June 14, 2023
PHNOM PENH – In the midst of Battambang province, artwork emerges from an unlikely source – the lifeless trunk of a palm tree. Reaching over two meters in height, this ordinary-looking tree harbours the striking designs of Keo Sobin, a local artist.
From a seven-headed dragon to King Jayavarman VII, Sobin’s carved patterns attract the inquisitive gaze of passersby.
A 33-year-old resident of Wat Kandal village in Battambang town, Sobin was initially an electronics student at the National Polytechnic Institute of Cambodia (NPIC). Yet, following his graduation, he veered away from electronics to embrace a lifelong passion – the arts. He spent a year mastering drawing under the guidance of another artist, enriching his abilities through diligent research and study of ancient temple walls.
“Although I gained electronic skills, my inherent desire for drawing led me to this path. I aspire to live through my art, promoting Cambodian arts and culture,” Sobin shared.
After earning his degree in 2017, he has honed his skills independently, furthering his dedication to his craft.
His independence extends beyond his art. Despite his familial roots in Banang village, Sdao commune, he opted for solitude within Wat Kandal. His living is earned through the expression of his artistic talents in carvings and drawings.
Reflecting on his six-year art journey, Sobin revealed his works adorn public spaces in parts of Battambang province. Many, however, remain unaware that these drawings and sculptures are the product of his creative endeavours.
Explaining the creative process, Sobin begins with a chosen palm tree stump, typically about 2.5 meters long with a diameter of 0.70 meters. The stump is then transformed into a canvas where traditional Khmer artistic styles bring to life tales from the Great Khmer Empire, featuring legendary figures like Indra Devi and Jayavarman VII.
Sobin elaborated on his multifaceted skills, which encompass not only painting but also intricate carving. His creations range from bamboo paintings to lanterns adorned with flower carvings. These works are set to be displayed at the upcoming “Clean City” exhibition in Battambang, an event showcasing art from various nations, including Thailand, Myanmar, Indonesia, and Malaysia.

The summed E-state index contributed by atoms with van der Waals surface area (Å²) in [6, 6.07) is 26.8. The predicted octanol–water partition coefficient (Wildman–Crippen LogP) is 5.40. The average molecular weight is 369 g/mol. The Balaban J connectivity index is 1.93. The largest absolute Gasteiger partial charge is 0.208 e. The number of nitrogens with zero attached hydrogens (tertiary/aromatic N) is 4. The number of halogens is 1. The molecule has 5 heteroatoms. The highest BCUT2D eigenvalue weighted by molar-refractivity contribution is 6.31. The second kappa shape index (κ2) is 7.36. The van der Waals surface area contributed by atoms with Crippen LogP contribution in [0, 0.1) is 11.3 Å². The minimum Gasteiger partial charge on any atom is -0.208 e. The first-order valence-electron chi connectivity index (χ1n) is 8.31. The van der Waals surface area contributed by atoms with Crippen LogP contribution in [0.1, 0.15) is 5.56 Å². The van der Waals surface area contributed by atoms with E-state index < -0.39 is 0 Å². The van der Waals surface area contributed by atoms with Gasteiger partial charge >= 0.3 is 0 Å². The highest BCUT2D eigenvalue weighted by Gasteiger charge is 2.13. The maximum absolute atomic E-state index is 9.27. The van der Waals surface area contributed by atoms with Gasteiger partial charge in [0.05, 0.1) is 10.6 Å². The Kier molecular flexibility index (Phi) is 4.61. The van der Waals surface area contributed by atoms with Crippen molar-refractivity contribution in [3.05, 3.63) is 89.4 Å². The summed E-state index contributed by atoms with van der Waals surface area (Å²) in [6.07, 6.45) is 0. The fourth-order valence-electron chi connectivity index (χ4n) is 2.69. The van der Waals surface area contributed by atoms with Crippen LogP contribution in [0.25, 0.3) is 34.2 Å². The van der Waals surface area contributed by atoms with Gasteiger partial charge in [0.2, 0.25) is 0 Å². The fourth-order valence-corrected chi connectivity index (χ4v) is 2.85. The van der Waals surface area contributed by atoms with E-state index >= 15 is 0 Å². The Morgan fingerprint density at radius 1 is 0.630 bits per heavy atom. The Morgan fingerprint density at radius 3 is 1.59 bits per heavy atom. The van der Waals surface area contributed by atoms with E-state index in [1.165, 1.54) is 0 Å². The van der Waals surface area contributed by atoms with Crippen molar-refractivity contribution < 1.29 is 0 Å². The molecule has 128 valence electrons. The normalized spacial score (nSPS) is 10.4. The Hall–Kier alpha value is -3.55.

Keo Sobin’s artwork finds a home on various surfaces, even gourds and eggshells. His traditional Khmer themes add artistic value to what is usually discarded, an initiative contributing to environmental sustainability.
“By transforming discarded items into valuable pieces, we reduce environmental waste. These materials are easily accessible, requiring only our skill to reshape them,” Sobin commented.
Sobin believes his role as an artist also involves nurturing future generations. He expressed his willingness to teach the youth and children, fostering appreciation for the legacy of the Khmer ancestors.
Keo Sobin’s artistic process begins with polishing the chosen palm tree trunk to smooth any roughness. He then polishes the surface further before commencing the drawing in three dimensional patterns. He uses black to accentuate his drafted shapes.
The artist derives the majority of his income from selling lanterns carved from coconut shells, priced at $5 for standard carvings and up to $15 for more intricate ones. He also sells bamboo lanterns, ranging from $15 to $30, depending on their complexity. His clientele now includes souvenir shops and restaurants who commission his coconut and bamboo lanterns.
His inaugural palm tree art was sold to a Frenchman for $500 to be showcased at a hotel in Battambang. However, Sobin revealed that he intends to donate his second palm tree artwork to a state institution, rather than sell it, if such a request is made.
Prak Sonnara, director-general of heritage and spokesman for the Ministry of Culture and Fine Arts, voiced no objection to Sobin’s unique choice of material for his artwork. He affirmed there was no issue with sculptures of Cambodian heroes such as Indra Devi or King Jayavarman VII, even if they were carved on unconventional surfaces like wood, stone, or metal.
Sonnara stressed the importance of the location in which the art is displayed, stating: “If we carve it and place it inappropriately, it does not promote conservation. A statue of a deity, for example, should be situated in a designated place for prayer and worship. If positioned incorrectly, it detracts from conservation efforts.”
Keo Sobin’s artistic journey, marked by the unique intersection of tradition and innovation, continues to unfold on the trunks of Battambang’s palm trees. As he carves a niche for himself in the world of art, Sobin is also helping to carve a brighter future for Cambodia’s cultural legacy.